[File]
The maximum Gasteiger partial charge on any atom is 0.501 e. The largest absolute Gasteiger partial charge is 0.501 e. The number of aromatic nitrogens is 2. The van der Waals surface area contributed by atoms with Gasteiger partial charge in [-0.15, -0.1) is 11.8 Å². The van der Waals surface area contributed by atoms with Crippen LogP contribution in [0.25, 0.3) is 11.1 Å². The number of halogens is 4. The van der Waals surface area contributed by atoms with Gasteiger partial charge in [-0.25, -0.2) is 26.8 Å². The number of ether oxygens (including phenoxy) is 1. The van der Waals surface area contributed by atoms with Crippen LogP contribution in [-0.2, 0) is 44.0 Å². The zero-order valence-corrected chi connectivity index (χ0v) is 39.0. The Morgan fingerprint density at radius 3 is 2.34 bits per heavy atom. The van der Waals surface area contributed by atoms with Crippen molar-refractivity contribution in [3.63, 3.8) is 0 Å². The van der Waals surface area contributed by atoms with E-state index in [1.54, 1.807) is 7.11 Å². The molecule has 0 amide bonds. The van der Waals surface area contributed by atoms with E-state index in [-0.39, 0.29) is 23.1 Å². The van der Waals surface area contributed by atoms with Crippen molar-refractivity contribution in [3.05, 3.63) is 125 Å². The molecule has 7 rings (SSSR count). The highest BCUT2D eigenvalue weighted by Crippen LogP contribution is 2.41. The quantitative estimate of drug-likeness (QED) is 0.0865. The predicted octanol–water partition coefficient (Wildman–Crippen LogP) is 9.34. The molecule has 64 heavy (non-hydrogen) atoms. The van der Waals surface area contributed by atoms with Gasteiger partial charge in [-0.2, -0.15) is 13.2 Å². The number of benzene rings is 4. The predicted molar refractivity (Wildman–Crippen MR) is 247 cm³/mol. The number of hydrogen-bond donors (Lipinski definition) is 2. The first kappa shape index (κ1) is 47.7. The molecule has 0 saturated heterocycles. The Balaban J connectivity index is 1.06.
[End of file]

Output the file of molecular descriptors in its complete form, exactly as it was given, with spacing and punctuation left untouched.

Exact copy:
The maximum Gasteiger partial charge on any atom is 0.501 e. The largest absolute Gasteiger partial charge is 0.501 e. The number of aromatic nitrogens is 2. The van der Waals surface area contributed by atoms with Gasteiger partial charge in [-0.15, -0.1) is 11.8 Å². The van der Waals surface area contributed by atoms with Crippen LogP contribution in [0.25, 0.3) is 11.1 Å². The number of halogens is 4. The van der Waals surface area contributed by atoms with Gasteiger partial charge in [-0.25, -0.2) is 26.8 Å². The number of ether oxygens (including phenoxy) is 1. The van der Waals surface area contributed by atoms with Crippen LogP contribution in [-0.2, 0) is 44.0 Å². The zero-order valence-corrected chi connectivity index (χ0v) is 39.0. The Morgan fingerprint density at radius 3 is 2.34 bits per heavy atom. The van der Waals surface area contributed by atoms with Crippen molar-refractivity contribution in [3.63, 3.8) is 0 Å². The van der Waals surface area contributed by atoms with E-state index in [1.54, 1.807) is 7.11 Å². The molecule has 0 amide bonds. The van der Waals surface area contributed by atoms with E-state index in [-0.39, 0.29) is 23.1 Å². The van der Waals surface area contributed by atoms with Crippen molar-refractivity contribution in [3.05, 3.63) is 125 Å². The molecule has 7 rings (SSSR count). The highest BCUT2D eigenvalue weighted by Crippen LogP contribution is 2.41. The quantitative estimate of drug-likeness (QED) is 0.0865. The predicted octanol–water partition coefficient (Wildman–Crippen LogP) is 9.34. The molecule has 64 heavy (non-hydrogen) atoms. The van der Waals surface area contributed by atoms with Gasteiger partial charge in [-0.2, -0.15) is 13.2 Å². The number of benzene rings is 4. The predicted molar refractivity (Wildman–Crippen MR) is 247 cm³/mol. The number of hydrogen-bond donors (Lipinski definition) is 2. The first kappa shape index (κ1) is 47.7. The molecule has 0 saturated heterocycles. The Balaban J connectivity index is 1.06.